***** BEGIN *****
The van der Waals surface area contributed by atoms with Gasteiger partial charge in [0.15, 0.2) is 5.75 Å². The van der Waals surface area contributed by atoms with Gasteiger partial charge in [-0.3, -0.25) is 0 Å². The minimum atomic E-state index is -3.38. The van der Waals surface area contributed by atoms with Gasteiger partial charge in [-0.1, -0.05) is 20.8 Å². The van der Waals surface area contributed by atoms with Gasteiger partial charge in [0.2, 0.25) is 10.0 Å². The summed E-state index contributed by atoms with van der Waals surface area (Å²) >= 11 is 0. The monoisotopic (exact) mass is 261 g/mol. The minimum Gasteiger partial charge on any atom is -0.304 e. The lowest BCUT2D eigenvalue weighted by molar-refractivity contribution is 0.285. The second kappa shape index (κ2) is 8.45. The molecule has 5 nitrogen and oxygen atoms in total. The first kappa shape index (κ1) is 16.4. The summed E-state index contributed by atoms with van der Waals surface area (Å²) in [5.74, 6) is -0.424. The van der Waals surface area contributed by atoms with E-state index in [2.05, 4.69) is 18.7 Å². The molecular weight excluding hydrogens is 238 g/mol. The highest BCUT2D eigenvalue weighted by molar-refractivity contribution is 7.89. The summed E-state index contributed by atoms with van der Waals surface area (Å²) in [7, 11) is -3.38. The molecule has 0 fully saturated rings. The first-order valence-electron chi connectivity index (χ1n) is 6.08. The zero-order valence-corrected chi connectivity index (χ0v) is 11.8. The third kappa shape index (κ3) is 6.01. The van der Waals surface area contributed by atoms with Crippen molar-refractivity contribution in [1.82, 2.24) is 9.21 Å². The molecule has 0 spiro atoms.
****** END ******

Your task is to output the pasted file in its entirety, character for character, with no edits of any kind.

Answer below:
The van der Waals surface area contributed by atoms with Gasteiger partial charge in [0.15, 0.2) is 5.75 Å². The van der Waals surface area contributed by atoms with Gasteiger partial charge in [-0.3, -0.25) is 0 Å². The minimum atomic E-state index is -3.38. The van der Waals surface area contributed by atoms with Gasteiger partial charge in [-0.1, -0.05) is 20.8 Å². The van der Waals surface area contributed by atoms with Gasteiger partial charge in [0.2, 0.25) is 10.0 Å². The summed E-state index contributed by atoms with van der Waals surface area (Å²) >= 11 is 0. The monoisotopic (exact) mass is 261 g/mol. The minimum Gasteiger partial charge on any atom is -0.304 e. The lowest BCUT2D eigenvalue weighted by molar-refractivity contribution is 0.285. The second kappa shape index (κ2) is 8.45. The molecule has 5 nitrogen and oxygen atoms in total. The first kappa shape index (κ1) is 16.4. The summed E-state index contributed by atoms with van der Waals surface area (Å²) in [5.74, 6) is -0.424. The van der Waals surface area contributed by atoms with E-state index in [2.05, 4.69) is 18.7 Å². The molecular weight excluding hydrogens is 238 g/mol. The highest BCUT2D eigenvalue weighted by molar-refractivity contribution is 7.89. The summed E-state index contributed by atoms with van der Waals surface area (Å²) in [7, 11) is -3.38. The molecule has 0 fully saturated rings. The first-order valence-electron chi connectivity index (χ1n) is 6.08. The zero-order valence-corrected chi connectivity index (χ0v) is 11.8. The third kappa shape index (κ3) is 6.01. The van der Waals surface area contributed by atoms with Crippen molar-refractivity contribution in [1.82, 2.24) is 9.21 Å². The molecule has 0 spiro atoms.